World Autism Awareness Day takes place each year on the 2nd of April. This day aims to bring awareness to Autism and to reduce stigma, as well as to empower people with Autism. The day is recognised by the United Nations and is one of the seven official health-related days observed by the UN. Since 2012, each World Autism Awareness Day has had a theme, last years was “Inclusive Quality Education for All”. Other past themes include “Inclusion in the workplace,” “Empowering Women and Girls with Autism,” and “The Transition to Adulthood”. This year, the focus is on the lived experiences of autistic people as well as the transformation of the discussion around neurodiversity in the medical and academic field.

What is ASD? 

Autism Spectrum Disorder or autism is a developmental disability often characterised by difficulties in social situations and sensitivities to sensory stimuli. However, there are many other characteristics that other individuals with autism may exhibit or experiences they may encounter. Such as special interests, avoiding eye contact, or not understanding certain social ‘rules’. Autism can be expressed differently in both children and adults, as well as in men and women. Women and girls with autism are more likely to ‘mask’, which means they don’t as outwardly display as many characteristics related to autism.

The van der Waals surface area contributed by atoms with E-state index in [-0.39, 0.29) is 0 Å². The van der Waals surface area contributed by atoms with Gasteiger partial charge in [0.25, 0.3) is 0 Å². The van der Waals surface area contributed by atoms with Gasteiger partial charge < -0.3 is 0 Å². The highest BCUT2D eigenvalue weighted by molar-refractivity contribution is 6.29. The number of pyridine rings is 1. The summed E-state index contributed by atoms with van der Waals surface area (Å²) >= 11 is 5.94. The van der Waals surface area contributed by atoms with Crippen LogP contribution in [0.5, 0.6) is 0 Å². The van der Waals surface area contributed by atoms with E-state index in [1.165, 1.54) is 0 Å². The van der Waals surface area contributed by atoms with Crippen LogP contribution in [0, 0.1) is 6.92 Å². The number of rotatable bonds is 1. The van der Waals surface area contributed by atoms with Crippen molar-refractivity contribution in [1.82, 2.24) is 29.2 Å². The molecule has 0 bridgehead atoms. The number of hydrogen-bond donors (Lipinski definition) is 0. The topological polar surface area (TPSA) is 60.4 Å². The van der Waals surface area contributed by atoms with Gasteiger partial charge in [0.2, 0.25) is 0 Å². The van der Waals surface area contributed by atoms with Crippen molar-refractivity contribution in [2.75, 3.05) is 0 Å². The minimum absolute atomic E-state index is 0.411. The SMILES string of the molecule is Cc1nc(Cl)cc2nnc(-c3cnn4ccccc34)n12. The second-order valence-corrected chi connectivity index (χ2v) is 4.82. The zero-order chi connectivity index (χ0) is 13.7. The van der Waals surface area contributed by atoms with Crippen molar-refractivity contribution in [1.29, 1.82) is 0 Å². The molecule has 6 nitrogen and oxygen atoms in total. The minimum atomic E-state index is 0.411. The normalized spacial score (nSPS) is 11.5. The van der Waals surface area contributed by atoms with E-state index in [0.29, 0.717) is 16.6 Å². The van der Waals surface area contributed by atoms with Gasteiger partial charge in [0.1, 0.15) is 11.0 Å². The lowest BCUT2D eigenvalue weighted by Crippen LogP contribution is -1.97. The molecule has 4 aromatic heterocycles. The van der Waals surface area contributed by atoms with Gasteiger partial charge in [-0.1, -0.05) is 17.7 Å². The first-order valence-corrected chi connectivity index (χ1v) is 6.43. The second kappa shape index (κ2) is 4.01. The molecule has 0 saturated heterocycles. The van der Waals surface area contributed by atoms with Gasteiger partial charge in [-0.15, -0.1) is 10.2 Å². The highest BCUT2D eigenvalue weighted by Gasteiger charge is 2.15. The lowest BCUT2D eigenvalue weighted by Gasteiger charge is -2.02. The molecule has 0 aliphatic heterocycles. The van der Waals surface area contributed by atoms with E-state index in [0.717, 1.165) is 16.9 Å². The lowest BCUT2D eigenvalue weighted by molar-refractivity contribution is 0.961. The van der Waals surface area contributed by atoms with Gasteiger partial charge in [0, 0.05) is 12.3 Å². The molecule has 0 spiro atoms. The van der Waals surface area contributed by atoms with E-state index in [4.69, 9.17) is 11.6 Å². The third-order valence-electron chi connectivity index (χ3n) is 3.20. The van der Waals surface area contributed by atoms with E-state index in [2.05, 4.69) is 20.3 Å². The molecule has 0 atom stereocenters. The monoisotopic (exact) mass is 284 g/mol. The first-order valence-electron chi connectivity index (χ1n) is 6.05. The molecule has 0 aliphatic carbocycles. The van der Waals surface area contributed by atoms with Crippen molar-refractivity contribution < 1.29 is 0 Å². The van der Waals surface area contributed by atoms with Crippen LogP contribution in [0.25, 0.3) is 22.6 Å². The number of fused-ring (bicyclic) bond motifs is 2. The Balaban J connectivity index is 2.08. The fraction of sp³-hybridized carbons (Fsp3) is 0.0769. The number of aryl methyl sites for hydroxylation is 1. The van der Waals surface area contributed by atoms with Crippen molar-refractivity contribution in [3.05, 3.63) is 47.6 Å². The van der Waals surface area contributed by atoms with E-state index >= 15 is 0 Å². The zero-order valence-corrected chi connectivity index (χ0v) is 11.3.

Myths about Autism

“Autism can be cured”- As stated by the NHS, “Autism is not a medical condition with treatments or a cure”.

“There’s something wrong with people with Autism”- Being autistic does not mean you have an illness or disease. It means your brain works in a different way from other people. Whilst autism is classed as a disability, the experiences of each individual person with autism differ.

“Autism is caused by vaccines”– Vaccines don’t cause autism, and there is no reputable scientific research to prove this is the case. Autism is theorised to be a result of a combination of genetic and nongenetic factors. 

“Only boys or children can be autistic”– Anyone can have autism, regardless of gender. Women and girls are less likely to be diagnosed with autism due to a lack of knowledge on how girls exhibit autistic traits, and socialisation which often leads to the masking of certain behaviours. Equally, autism is a condition that carries on into adulthood and is lifelong. 

“People with autism don’t have or express emotions”- People with autism most definitely feel and express emotions, however they can struggle to recognise and express these emotions. This can be due to a difficulty in recognising or understanding non-verbal cues. This therefore can lead other people to misunderstand and believe an autistic person may not feel any emotions about something when they in fact do.

Our ‘Invisible Me’ Book Hamper

To celebrate World Autism Awareness Day, we have created a hamper featuring ‘Invisible me’, the story of a young boy’s experiences with autism. The book is a touching and honest insight into the world of what being autistic is like for a child!


Invisible Me Book

Brave Sea Salt Crunchy Chickpeas

Creative Nature Gnawbles Creamy M*lk Chocolate

Mr Popple’s Chocolate Creamy Mylk Chcolate

Angelic Chocolate Chip Plant Based Cookies

Hip Pop Blueberry & Ginger Kombucha 

To find out more, visit the United Nations website on World Autism Awareness